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Joel on Software

Visual Inheritance?

I'm working on a WinForms app that has an ideal scenario for visual inheritance, but after 8 hours of struggling to get it to work I'm wondering if I'm wasting my time.  Changes I make to the base control seem to intermittently not propagate to the derived controls.  Looks like the Forms Designer code in the base control gets very "confused" at times.  This confusion is worse if there is a file reference between projects.

Has anybody successfully coded visual inheritance with UserControls?

Joe Paradise
Tuesday, January 11, 2005

Could you be more specific?  Are you using a UserControl, or are you trying to inherit from a standard control like, say, Button or TreeView?

Generally the easiest way to create an inherited control is to create a new class using Add Class.  Name the class whatever you want to call your version of the control, and then put in an inherits line, e.g.:

Public Class MyTreeView
    Inherits System.Windows.Forms.TreeView

End Class

Then save that file, and your class will turn into a custom control.  You won't see what the control looks like in design view; you'll have to put it on a form to actually see it.  To add it to the toolbox is not very intuitive; you have to:

Compile your project (Ctrl-Shift-B).
Right-click on the Toolbox.
Choose "Customize Toolbox..."
Click the ".NET Framework Components" tab.
Click "Browse..."
Find the "bin" folder of your project.
Add the .exe or .dll of the project containing your custom control.

This should add it to the toolbox and then you can drag it to a form to see it in action.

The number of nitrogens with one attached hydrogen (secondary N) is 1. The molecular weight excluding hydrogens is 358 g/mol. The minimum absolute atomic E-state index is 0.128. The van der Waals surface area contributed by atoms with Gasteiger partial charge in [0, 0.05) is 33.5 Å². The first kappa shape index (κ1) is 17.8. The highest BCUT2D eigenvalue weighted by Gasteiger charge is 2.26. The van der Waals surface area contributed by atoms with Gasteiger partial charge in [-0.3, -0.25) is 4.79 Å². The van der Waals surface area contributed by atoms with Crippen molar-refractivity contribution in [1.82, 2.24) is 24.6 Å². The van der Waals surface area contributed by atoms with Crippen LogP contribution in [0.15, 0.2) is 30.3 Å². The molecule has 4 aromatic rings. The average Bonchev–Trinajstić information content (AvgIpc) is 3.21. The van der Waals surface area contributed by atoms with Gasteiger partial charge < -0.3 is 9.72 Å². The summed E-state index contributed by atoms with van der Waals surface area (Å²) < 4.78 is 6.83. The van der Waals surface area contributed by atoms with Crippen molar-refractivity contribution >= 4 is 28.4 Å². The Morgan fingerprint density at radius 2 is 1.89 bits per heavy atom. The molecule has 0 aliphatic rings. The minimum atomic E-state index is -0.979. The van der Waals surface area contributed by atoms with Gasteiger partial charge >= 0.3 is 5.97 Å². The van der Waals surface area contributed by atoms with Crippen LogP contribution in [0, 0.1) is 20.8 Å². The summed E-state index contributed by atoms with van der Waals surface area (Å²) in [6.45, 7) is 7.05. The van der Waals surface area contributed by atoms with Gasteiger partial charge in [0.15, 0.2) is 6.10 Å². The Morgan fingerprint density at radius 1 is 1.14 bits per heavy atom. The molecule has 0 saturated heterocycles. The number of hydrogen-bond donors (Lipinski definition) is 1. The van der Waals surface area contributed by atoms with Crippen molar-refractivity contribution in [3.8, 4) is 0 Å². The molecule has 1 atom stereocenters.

Tuesday, January 11, 2005

Yeah, I should have been more specific.  Chalk it up to battle fatigue.

I have a control inheritance hierarchy four layers deep spread over two control libraries (file reference between projects).  The root control inherits from UserControl.  Sounds complicated, but solves the UI problem quite well.  The specific problem I’m having is that changes to the base controls in the Visual Studio Designer do not propagate to the derived controls’ Designer if they are in the second project. 

After testing I’ve found the cause is my old nemesis:  file references.  When the two projects have “project references”, the derived control designers will update when they receive the focus (click anywhere inside the designer).  If the two projects are related with a “file reference”, the derived designers will only update if you build the solution and restart Visual Studio.

Microsoft’s implementation of file references between projects is buggy as hell.  Multiple file references can give erroneous build errors when the compiler incorrectly sees a referenced project output as locked and fails to copy the output file for dependent projects (Google “Cannot copy assembly”).  Now they can add visual inheritance to the list of features affected.

Joe Paradise
Tuesday, January 11, 2005

Right, well, uh, that would have been my next suggestion.  Yep.

Well, maybe what I wrote will help someone else, anyway.  VS is very confusing on this because the logical choice to create an inherited control seems to be "Inherited Control" but that's usually not what you really want.

Tuesday, January 11, 2005

There are several links on this I can send you.

Create new web projects in your solution.



Now, create new web project, call it


remove global and web.config.

Add a reference to the project in MyMainWebApp - (not browse to dll)

Goto IIS, goto MyControls - remove as application (will goto a folder).

Build solution.

This is what we do to share different controls across projects in one solution.

Works quite well.

Also - we have a base class web library project that all our pages and controls are derived from that contains all the low level processing like security.

I never browse to a dll to add a reference unless it's third party - I add project reference.

Also - build order can be a factor, which you have control over.

Hope this helps.

Thursday, January 13, 2005

I typed all that and see you said winforms.

Sorry - my mistake, I was thinking web.

Thursday, January 13, 2005

Thanks for posting anyway.  It was informative to hear that you're using project references vice file references.  I think most people don't run into this because they use project references exclusively.

Hope MS fixes this in Whitbey; been fighting this since VS 2002.

Joe Paradise
Thursday, January 13, 2005

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